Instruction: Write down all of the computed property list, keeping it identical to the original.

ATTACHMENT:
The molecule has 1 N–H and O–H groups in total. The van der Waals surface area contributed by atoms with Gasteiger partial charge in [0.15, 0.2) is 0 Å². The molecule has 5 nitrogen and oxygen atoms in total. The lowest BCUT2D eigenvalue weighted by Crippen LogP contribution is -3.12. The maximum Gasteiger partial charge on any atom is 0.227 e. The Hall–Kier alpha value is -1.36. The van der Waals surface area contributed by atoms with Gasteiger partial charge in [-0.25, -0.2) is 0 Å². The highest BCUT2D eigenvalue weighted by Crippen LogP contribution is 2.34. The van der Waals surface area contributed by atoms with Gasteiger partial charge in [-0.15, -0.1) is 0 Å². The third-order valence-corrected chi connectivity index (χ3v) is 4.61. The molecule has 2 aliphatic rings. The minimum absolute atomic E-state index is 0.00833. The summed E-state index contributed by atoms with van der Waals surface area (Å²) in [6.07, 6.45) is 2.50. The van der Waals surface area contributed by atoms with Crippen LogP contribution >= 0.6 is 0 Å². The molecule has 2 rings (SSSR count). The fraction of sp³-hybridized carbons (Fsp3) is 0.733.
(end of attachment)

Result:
The molecule has 1 N–H and O–H groups in total. The van der Waals surface area contributed by atoms with Gasteiger partial charge in [0.15, 0.2) is 0 Å². The molecule has 5 nitrogen and oxygen atoms in total. The lowest BCUT2D eigenvalue weighted by Crippen LogP contribution is -3.12. The maximum Gasteiger partial charge on any atom is 0.227 e. The Hall–Kier alpha value is -1.36. The van der Waals surface area contributed by atoms with Gasteiger partial charge in [-0.25, -0.2) is 0 Å². The highest BCUT2D eigenvalue weighted by Crippen LogP contribution is 2.34. The van der Waals surface area contributed by atoms with Gasteiger partial charge in [-0.15, -0.1) is 0 Å². The third-order valence-corrected chi connectivity index (χ3v) is 4.61. The molecule has 2 aliphatic rings. The minimum absolute atomic E-state index is 0.00833. The summed E-state index contributed by atoms with van der Waals surface area (Å²) in [6.07, 6.45) is 2.50. The van der Waals surface area contributed by atoms with Crippen LogP contribution >= 0.6 is 0 Å². The molecule has 2 rings (SSSR count). The fraction of sp³-hybridized carbons (Fsp3) is 0.733.